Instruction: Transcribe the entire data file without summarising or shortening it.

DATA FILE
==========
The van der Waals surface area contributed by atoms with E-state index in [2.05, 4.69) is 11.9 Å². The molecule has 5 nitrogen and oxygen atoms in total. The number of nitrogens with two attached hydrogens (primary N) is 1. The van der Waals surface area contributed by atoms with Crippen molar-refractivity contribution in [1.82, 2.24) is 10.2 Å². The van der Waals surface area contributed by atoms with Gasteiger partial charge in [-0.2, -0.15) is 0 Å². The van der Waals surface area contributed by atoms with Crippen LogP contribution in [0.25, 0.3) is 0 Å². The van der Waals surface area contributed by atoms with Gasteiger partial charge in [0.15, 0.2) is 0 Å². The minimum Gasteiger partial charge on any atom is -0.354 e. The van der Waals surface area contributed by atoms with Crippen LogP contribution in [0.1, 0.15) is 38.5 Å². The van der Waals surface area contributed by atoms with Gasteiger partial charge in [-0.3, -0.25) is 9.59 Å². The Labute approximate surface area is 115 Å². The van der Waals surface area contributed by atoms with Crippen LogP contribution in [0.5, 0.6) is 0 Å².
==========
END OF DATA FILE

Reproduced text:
The van der Waals surface area contributed by atoms with E-state index in [2.05, 4.69) is 11.9 Å². The molecule has 5 nitrogen and oxygen atoms in total. The number of nitrogens with two attached hydrogens (primary N) is 1. The van der Waals surface area contributed by atoms with Crippen molar-refractivity contribution in [1.82, 2.24) is 10.2 Å². The van der Waals surface area contributed by atoms with Gasteiger partial charge in [-0.2, -0.15) is 0 Å². The van der Waals surface area contributed by atoms with Crippen LogP contribution in [0.25, 0.3) is 0 Å². The van der Waals surface area contributed by atoms with Gasteiger partial charge in [0.15, 0.2) is 0 Å². The minimum Gasteiger partial charge on any atom is -0.354 e. The van der Waals surface area contributed by atoms with Crippen LogP contribution in [0.1, 0.15) is 38.5 Å². The van der Waals surface area contributed by atoms with Gasteiger partial charge in [-0.3, -0.25) is 9.59 Å². The Labute approximate surface area is 115 Å². The van der Waals surface area contributed by atoms with Crippen LogP contribution in [0.5, 0.6) is 0 Å².